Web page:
AHCA seeks to block deposition in nursing home case
The state Agency for Health Care Administration asked a judge Friday to shield a high-ranking agency official from being deposed in a legal battle about revoking the license of a Broward County nursing home.
AHCA attorneys filed a motion asking Administrative Law Judge Mary Li Creasy to block the deposition of Molly McKinstry, a deputy secretary at the agency.
The motion came in a legal challenge filed by The Rehabilitation Center at Hollywood Hills to a decision last month by AHCA to revoke the facility's license.
The revocation decision came after eight residents of the nursing home died Sept. 13, three days after Hurricane Irma knocked out the facility's air conditioning.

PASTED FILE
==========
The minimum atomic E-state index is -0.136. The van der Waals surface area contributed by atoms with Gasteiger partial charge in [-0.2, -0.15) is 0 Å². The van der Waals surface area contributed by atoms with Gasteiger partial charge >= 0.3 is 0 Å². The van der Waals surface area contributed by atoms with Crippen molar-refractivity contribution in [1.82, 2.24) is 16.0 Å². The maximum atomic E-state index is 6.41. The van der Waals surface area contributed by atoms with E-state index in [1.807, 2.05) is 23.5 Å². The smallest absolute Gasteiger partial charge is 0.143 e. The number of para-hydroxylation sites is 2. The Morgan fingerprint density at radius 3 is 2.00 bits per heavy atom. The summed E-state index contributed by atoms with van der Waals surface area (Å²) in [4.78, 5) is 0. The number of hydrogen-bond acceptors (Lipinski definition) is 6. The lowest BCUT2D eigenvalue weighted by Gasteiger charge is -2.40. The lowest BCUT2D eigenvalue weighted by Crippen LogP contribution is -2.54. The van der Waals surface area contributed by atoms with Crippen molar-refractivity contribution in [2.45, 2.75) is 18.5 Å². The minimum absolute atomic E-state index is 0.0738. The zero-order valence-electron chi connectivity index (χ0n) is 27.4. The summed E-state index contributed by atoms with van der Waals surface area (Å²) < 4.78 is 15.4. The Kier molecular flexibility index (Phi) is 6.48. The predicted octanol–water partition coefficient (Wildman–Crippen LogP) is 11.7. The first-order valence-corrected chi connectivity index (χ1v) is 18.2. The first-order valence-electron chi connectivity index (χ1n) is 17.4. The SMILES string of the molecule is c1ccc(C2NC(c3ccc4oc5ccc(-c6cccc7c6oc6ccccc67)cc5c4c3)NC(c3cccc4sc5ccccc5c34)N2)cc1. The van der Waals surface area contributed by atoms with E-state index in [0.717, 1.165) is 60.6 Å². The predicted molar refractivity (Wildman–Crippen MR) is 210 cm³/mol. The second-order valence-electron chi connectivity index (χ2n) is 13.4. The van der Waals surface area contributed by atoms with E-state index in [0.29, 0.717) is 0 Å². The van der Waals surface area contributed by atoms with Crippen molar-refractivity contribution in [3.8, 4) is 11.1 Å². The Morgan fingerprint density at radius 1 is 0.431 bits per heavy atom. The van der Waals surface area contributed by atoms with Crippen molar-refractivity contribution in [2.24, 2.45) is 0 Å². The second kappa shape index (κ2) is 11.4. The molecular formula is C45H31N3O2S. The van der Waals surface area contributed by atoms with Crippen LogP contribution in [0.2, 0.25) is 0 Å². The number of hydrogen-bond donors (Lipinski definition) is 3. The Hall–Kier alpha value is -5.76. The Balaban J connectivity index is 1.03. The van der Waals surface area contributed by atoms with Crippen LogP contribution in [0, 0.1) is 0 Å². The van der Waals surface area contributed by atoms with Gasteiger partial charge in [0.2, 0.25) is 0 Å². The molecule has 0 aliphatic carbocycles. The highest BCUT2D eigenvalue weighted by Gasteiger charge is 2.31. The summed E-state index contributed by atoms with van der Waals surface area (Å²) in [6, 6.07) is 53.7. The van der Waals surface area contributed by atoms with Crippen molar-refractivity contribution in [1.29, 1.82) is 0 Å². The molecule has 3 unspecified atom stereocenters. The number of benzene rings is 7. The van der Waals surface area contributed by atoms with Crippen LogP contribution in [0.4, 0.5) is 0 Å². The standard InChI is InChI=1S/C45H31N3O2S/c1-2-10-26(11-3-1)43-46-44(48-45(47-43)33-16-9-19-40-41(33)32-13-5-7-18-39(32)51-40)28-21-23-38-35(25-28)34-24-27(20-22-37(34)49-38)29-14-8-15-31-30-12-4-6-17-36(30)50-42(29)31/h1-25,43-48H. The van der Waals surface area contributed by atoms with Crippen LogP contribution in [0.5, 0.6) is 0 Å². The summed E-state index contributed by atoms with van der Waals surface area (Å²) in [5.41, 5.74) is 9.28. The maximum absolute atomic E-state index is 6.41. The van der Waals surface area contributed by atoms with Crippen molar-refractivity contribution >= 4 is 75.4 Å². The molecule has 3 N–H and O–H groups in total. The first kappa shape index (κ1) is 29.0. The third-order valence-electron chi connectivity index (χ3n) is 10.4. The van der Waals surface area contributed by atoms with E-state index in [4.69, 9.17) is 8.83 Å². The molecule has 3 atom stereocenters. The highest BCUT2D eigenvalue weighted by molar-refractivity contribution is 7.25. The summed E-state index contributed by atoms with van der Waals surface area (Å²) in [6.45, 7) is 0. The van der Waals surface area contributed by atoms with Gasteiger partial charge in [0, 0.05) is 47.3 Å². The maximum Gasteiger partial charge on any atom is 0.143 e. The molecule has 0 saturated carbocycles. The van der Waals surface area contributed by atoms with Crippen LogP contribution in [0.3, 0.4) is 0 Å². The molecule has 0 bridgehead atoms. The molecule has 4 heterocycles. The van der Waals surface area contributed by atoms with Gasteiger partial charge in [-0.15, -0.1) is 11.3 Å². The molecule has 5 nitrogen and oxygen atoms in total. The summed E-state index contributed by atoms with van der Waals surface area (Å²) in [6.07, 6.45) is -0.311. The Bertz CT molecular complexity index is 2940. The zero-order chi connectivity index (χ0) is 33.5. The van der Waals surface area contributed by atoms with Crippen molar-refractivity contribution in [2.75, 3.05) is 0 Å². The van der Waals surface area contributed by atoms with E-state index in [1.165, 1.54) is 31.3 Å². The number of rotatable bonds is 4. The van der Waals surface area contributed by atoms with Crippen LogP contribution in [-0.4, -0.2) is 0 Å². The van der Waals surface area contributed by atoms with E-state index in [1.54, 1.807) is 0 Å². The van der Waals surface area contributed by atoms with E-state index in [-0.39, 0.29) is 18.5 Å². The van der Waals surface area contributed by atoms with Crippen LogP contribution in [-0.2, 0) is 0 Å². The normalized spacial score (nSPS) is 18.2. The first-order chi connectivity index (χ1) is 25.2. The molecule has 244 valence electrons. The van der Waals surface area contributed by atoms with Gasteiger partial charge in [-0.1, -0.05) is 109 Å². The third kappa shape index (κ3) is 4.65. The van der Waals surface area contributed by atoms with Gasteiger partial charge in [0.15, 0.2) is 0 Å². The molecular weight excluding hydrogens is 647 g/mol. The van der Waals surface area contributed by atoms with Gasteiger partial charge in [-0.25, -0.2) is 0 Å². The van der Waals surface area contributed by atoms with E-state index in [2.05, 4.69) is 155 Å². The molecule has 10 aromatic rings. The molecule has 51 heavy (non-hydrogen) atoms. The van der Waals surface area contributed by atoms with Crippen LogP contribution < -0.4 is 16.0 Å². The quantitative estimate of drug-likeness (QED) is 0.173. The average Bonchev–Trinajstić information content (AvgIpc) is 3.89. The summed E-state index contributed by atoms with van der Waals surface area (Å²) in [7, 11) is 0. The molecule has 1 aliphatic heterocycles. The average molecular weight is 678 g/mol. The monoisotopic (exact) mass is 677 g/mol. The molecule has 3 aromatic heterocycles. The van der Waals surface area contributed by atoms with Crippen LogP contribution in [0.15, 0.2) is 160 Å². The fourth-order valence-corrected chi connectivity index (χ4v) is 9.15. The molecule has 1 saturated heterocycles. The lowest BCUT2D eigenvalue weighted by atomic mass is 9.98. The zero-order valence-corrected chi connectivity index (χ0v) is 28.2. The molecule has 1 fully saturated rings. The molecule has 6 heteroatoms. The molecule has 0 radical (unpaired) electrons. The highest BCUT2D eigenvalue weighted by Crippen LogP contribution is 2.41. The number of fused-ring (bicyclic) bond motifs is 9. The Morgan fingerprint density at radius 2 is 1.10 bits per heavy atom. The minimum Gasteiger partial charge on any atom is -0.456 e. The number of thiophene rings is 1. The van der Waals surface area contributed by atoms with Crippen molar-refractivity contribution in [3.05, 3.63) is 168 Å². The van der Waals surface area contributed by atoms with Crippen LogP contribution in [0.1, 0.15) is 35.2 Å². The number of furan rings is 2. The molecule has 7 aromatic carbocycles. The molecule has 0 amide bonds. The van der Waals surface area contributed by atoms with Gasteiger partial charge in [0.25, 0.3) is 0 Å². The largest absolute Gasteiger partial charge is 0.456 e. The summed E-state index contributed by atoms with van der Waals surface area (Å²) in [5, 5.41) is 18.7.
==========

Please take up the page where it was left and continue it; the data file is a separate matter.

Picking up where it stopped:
As part of challenging the license revocation, the nursing home's attorneys subpoenaed documents from AHCA and are seeking to depose McKinstry, who oversees the agency's Division of Health Quality Assurance.
In the motion filed Friday, AHCA's attorneys objected to turning over subpoenaed documents, calling many of the nursing home's requests “overbroad.”
They also wrote that McKinstry should not be subject to a deposition because the nursing home could get the same information by deposing lower-ranking officials.
“Within AHCA, the deputy secretary is a high-ranking administrator, second only to the secretary of the agency,” the motion said. “It is improper for a party to compel the testimony of a high-ranking agency official, unless the party establishes that the testimony to be elicited is necessary, relevant and unavailable from a lesser ranking officer.”
News Service of Florida